Parenthetical Expressions

A parenthetical expression is a phrase or clause that’s inserted within—in effect, it interrupts—another phrase or clause. The larger structure is complete without the smaller structure, which could be an adverb clause, as in the following four examples, or an added comment or remark that has no syntactic function in the clause. I’ve italicized the parenthetical expressions, including the one in the first sentence in this paragraph. Note that the expressions are enclosed in (surrounded by) pairs of punctuation marks: commas or parentheses (round brackets), or dashes:

Strawberry jam, for instance, doesn’t make a good spaghetti sauce.

Uncle Charlie, when he was told about the escaped fleas, broke out in a blush.

Cobras, although they are essentially moody, like an occasional chuckle.

The tone of her letter, however, brought tears to Fang’s eyes.

It’s important to note that the commas that surround phrases and clauses that are inserted between backbone functions don’t violate the rule that no punctuation can separate subjects and finite verbs: the punctuation “belongs” to the parenthetical expression:

Fang, in fact, was furious.

But, of course, Miss Hiss was amused.

Jumbo, it seems, prefers peanuts in soy sauce.

Parentheses (or round brackets) set off material that is inserted as an explanation or comment. The idea is to add information rather quietly (a brief definition or comment, for example), so as not to distract the reader from the rest of the sentence:

Uncle Charlie (a reformed gargler) met Aunt Min (at that time a mouthwash therapist) at a poltergeists’ convention.

Charlie was looking for a dealership in rubber adverbs (used in very tight clauses), but he would have willingly fallen back on wooden appositives (a boon for the unimaginative essayist).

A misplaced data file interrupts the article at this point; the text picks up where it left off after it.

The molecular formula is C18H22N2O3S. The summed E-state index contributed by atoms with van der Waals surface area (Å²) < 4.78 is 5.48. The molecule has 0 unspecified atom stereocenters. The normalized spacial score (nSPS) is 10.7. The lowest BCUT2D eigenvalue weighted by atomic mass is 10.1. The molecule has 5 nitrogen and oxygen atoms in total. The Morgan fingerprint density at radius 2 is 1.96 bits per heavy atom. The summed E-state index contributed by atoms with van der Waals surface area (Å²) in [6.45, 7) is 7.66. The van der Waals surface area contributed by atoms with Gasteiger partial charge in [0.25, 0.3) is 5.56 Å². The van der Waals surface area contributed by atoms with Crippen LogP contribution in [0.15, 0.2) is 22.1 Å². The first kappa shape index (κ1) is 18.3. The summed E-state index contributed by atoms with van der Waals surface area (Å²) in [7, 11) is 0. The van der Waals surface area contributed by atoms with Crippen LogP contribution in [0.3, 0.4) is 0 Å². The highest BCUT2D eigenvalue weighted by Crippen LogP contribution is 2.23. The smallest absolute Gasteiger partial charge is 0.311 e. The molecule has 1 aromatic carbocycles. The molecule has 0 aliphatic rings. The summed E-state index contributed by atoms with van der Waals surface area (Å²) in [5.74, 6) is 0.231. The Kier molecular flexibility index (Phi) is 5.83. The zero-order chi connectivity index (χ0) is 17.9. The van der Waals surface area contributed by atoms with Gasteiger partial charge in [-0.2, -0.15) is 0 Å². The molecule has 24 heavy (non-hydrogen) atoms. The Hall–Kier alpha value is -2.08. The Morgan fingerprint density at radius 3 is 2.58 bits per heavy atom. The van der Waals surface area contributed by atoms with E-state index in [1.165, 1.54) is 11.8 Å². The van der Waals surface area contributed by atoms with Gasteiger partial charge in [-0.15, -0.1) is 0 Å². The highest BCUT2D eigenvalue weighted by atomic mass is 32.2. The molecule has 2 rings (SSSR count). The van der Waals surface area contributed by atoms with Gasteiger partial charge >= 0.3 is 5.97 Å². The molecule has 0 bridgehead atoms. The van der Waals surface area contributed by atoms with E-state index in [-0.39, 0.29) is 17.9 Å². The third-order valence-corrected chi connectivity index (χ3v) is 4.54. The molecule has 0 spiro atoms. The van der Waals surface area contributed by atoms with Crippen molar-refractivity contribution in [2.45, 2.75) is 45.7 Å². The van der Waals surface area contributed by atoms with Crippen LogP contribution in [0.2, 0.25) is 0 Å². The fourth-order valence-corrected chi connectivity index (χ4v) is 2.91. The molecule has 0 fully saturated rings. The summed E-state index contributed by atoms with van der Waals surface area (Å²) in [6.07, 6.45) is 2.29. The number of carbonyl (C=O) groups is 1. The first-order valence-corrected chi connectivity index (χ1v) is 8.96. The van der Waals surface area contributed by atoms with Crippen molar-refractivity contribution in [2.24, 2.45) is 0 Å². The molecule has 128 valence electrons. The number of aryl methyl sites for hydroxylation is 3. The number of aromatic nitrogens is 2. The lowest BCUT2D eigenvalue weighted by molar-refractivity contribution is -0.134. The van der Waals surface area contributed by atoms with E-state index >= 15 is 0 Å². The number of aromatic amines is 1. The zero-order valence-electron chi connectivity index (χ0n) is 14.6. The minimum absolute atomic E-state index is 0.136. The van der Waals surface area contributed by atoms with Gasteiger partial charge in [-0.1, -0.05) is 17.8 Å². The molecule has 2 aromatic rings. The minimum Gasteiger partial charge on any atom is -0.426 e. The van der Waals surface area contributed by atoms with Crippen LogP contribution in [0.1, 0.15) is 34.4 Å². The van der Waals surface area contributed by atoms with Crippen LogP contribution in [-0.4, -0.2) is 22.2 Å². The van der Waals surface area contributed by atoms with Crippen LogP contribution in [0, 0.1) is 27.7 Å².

When I can’t think of any appropriate silly examples (for instance, after a strenuous evening with the Boa Brothers), I try standing on my head.

In the sentence about Uncle Charlie and Aunt Min, no punctuation follows either parenthesis because none would have been used without the parentheses. In the second and third sentences, the commas that would ordinarily follow adverbs and examples come after the closing parenthesis marks. The rule is that the expression in parentheses should come immediately after the structure it comments on, before any other punctuation.

A pair of dashes is used to emphasize parenthetical expressions more forcefully:

Monty the Python—a snake in the grass if I ever saw one—often pretends to have fang aches.

Orange-nosed attack frogs—there’s one on your shoulder now—defeat their enemies by sucking out their wits.

If I’m allowed to write a serious example sentence for once—I’ll probably be lynched for it—I’d say that it’s best to use dashes sparingly.

Jack was injured by a booby-trapped plum—or so he claims.

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